SCOTLAND has lessons to learn from a landmark ruling that found France at fault for failing to take enough action to tackle the climate crisis.

So says Oxfam Scotland which says this is a "wake-up call" to governments around the world that their people can and will hold them to their climate promises.

It said that while there there was "significant progress" in Scotland the last annual reduction target was not met and "time isn't on our side " in advance of the UN Climate Change Conference (COP26) in Glasgow in November.

Two weeks ago, the UK's Climate Change Committee (CCC) said that the Government’s current policies mean the country is likely to fall short in achieving their targets.

The Scottish Government’s climate change plan aims for net-zero emissions by 2045, with interim targets that include a 75% reduction from 1990s emissions levels by the end of this decade.

The French state failed to take sufficient action to fight climate change, a court has ruled in a case brought by Oxfam France, Greenpeace France and two other organisations.

The Paris administrative court, in its ruling, recognised ecological damage linked to climate change and held the French state responsible for failing to fully meet its goals in reducing greenhouse gases.

President Emmanuel Macron, who has been vocal about his support for climate change action, pushed in December to beef up the European Union’s 2030 targets to reduce greenhouse gases by at least 55% compared with 1990 levels — up from the previous 40% target.

But Oxfam France, Greenpeace France and two other organisations said Mr Macron’s lobbying for global climate action was not backed up by sufficient domestic measures to curb emissions blamed for global warming.

READ MORE: Budget ‘should have been bolder on climate change’

France is missing its national targets that had been set under the 2015 Paris Agreement to curb climate change, and the country has delayed most of its efforts until after 2020.

The court ruled there was a link between ecological damage and deficiencies by the state in respecting its own goals.

The Herald:

It decided that awarding money was not appropriate in this case. Instead, reparations should centre on fixing the failure to respect goals for lowering greenhouse gases.

The four NGOs who brought the case called the decision “a first historic victory for the climate” as well as a “victory for truth”, saying that until now France had denied the “insufficiency of its climate policies”.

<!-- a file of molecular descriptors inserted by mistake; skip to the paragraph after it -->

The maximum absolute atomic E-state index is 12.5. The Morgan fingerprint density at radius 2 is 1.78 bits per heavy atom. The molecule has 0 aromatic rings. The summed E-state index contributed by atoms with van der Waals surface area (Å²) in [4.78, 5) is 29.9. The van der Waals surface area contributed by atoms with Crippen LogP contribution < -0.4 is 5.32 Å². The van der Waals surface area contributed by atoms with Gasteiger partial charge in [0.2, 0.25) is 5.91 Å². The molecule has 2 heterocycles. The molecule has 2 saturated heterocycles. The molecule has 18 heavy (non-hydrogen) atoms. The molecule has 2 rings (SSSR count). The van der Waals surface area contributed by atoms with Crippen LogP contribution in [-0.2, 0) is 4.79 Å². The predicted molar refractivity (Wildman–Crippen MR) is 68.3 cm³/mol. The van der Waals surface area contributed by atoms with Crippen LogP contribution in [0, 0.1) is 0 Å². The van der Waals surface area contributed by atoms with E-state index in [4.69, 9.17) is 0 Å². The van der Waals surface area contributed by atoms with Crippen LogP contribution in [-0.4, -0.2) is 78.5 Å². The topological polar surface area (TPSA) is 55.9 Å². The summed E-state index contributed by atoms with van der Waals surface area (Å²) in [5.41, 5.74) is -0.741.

The court gave itself two months to decide on measures to repair the problem and stop it from getting worse.

But it did ask the French state to pay each of the four organisations bringing the action a symbolic euro each, a common practice in France.

READ MORE: Warning over 'credibility' of SNP's 2030 carbon reduction pledge

Oxfam say public concern in Scotland about the climate crisis is very strong and growing, with a sharp rise in the proportion of adults viewing climate change as an “immediate and urgent problem”: jumping from 46% in 2013 to 68% in 2019.

Ahead of May’s Scottish Parliament election, Oxfam Scotland is calling on Scotland’s five main political parties to ensure that Scotland shows global leadership on climate change, by both delivering on its own ambitious emission cuts pledges and by boosting the level of financial support it offers poor communities on the frontline of the climate crisis.

Responding to the judgment, Jamie Livingstone, Head of Oxfam Scotland, said: “The Scottish Parliament must accelerate action to deliver on its climate pledges; missing any more annual emissions targets would be a hammer blow to Scotland’s green credentials.

“Another threat to Scotland’s climate credibility is the fact that while the gravity of the climate emergency is increasing, the value of the financial support Scotland gives to help the world’s poorest people to adapt and respond to climate change, is decreasing. “With landmark global climate talks scheduled to take place in Glasgow this November, now is the time for the Scottish Parliament to show a watching world that it will truly walk the walk on climate change. “That means meeting our legally binding targets on emissions cuts while standing in solidarity with the world’s poorest people – who did least to cause the climate crisis yet are being hardest hit – by significantly boosting the financial support we offer them and encouraging other countries to do the same.”

The Scottish Government’s new Climate Change Plan, setting out how Scotland will cut emissions by 75% by 2030, is currently going through Scottish Parliamentary scrutiny.

Campaigners are calling for greater action to cut emissions in sectors where there has been little progress, including in relation to transport, agriculture and buildings.

Two weeks ago in giving evidence to Holyrood’s rural economy committee about the strategy, the CCC’s chief executive Chris Stark said the 2030 target would be “very, very difficult to meet” with the current policies.

While he expressed confidence that net zero could be achieved by 2045, Mr Stark argued the Scottish Government needs more “tough” policies rather than relying on positive incentives to encourage people and businesses to change their behaviour.